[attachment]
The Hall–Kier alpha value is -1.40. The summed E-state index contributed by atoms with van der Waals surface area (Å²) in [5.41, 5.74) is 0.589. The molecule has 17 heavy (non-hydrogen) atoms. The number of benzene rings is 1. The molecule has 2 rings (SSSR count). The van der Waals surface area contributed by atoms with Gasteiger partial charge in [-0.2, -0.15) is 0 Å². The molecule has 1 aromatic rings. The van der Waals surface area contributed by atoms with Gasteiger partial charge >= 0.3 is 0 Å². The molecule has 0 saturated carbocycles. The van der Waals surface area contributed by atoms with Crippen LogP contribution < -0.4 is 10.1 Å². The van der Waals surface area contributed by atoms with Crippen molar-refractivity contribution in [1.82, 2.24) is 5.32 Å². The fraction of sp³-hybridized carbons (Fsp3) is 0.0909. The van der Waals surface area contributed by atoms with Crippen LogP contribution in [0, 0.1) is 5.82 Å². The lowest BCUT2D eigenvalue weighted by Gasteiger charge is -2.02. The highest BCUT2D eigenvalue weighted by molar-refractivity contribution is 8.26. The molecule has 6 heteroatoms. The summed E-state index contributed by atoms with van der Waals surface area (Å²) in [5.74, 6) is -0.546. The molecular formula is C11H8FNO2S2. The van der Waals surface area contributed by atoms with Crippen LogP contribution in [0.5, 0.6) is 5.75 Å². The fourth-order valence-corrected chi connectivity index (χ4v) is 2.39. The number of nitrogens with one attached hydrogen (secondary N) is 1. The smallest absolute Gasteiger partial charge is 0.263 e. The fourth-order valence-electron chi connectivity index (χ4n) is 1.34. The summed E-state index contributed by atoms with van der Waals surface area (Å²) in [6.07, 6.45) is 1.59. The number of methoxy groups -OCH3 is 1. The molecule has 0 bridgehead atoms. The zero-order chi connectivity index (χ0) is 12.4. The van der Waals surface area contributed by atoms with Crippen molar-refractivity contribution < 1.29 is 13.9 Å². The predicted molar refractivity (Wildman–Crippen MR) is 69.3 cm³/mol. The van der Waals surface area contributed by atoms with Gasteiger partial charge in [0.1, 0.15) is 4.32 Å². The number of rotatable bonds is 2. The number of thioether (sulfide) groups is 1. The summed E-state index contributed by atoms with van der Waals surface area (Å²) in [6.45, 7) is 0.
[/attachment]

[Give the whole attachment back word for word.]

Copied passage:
The Hall–Kier alpha value is -1.40. The summed E-state index contributed by atoms with van der Waals surface area (Å²) in [5.41, 5.74) is 0.589. The molecule has 17 heavy (non-hydrogen) atoms. The number of benzene rings is 1. The molecule has 2 rings (SSSR count). The van der Waals surface area contributed by atoms with Gasteiger partial charge in [-0.2, -0.15) is 0 Å². The molecule has 1 aromatic rings. The van der Waals surface area contributed by atoms with Gasteiger partial charge >= 0.3 is 0 Å². The molecule has 0 saturated carbocycles. The van der Waals surface area contributed by atoms with Crippen LogP contribution < -0.4 is 10.1 Å². The van der Waals surface area contributed by atoms with Crippen molar-refractivity contribution in [1.82, 2.24) is 5.32 Å². The fraction of sp³-hybridized carbons (Fsp3) is 0.0909. The van der Waals surface area contributed by atoms with Crippen LogP contribution in [0, 0.1) is 5.82 Å². The lowest BCUT2D eigenvalue weighted by Gasteiger charge is -2.02. The highest BCUT2D eigenvalue weighted by molar-refractivity contribution is 8.26. The molecule has 6 heteroatoms. The summed E-state index contributed by atoms with van der Waals surface area (Å²) in [5.74, 6) is -0.546. The molecular formula is C11H8FNO2S2. The van der Waals surface area contributed by atoms with Crippen LogP contribution in [0.5, 0.6) is 5.75 Å². The fourth-order valence-corrected chi connectivity index (χ4v) is 2.39. The number of nitrogens with one attached hydrogen (secondary N) is 1. The smallest absolute Gasteiger partial charge is 0.263 e. The fourth-order valence-electron chi connectivity index (χ4n) is 1.34. The summed E-state index contributed by atoms with van der Waals surface area (Å²) in [6.07, 6.45) is 1.59. The number of methoxy groups -OCH3 is 1. The molecule has 0 bridgehead atoms. The zero-order chi connectivity index (χ0) is 12.4. The van der Waals surface area contributed by atoms with Crippen molar-refractivity contribution < 1.29 is 13.9 Å². The predicted molar refractivity (Wildman–Crippen MR) is 69.3 cm³/mol. The van der Waals surface area contributed by atoms with Gasteiger partial charge in [0.1, 0.15) is 4.32 Å². The number of rotatable bonds is 2. The number of thioether (sulfide) groups is 1. The summed E-state index contributed by atoms with van der Waals surface area (Å²) in [6.45, 7) is 0.